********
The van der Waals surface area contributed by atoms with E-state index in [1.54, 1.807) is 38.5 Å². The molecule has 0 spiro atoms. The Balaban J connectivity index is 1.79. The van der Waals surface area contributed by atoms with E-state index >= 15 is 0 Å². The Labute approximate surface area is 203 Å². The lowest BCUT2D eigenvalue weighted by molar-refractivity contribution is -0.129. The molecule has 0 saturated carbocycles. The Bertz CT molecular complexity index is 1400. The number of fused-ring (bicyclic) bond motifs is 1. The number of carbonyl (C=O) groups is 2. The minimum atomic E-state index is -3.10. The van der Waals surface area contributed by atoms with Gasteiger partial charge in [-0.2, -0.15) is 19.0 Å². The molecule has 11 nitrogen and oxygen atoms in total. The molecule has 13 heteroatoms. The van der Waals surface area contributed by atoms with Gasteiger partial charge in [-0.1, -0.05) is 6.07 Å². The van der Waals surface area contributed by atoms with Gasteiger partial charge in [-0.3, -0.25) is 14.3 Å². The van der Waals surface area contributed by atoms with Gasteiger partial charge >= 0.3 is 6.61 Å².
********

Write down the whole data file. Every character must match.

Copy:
The van der Waals surface area contributed by atoms with E-state index in [1.54, 1.807) is 38.5 Å². The molecule has 0 spiro atoms. The Balaban J connectivity index is 1.79. The van der Waals surface area contributed by atoms with E-state index >= 15 is 0 Å². The Labute approximate surface area is 203 Å². The lowest BCUT2D eigenvalue weighted by molar-refractivity contribution is -0.129. The molecule has 0 saturated carbocycles. The Bertz CT molecular complexity index is 1400. The number of fused-ring (bicyclic) bond motifs is 1. The number of carbonyl (C=O) groups is 2. The minimum atomic E-state index is -3.10. The van der Waals surface area contributed by atoms with Gasteiger partial charge in [-0.2, -0.15) is 19.0 Å². The molecule has 11 nitrogen and oxygen atoms in total. The molecule has 13 heteroatoms. The van der Waals surface area contributed by atoms with Gasteiger partial charge in [-0.1, -0.05) is 6.07 Å². The van der Waals surface area contributed by atoms with Gasteiger partial charge in [-0.3, -0.25) is 14.3 Å². The van der Waals surface area contributed by atoms with Gasteiger partial charge >= 0.3 is 6.61 Å².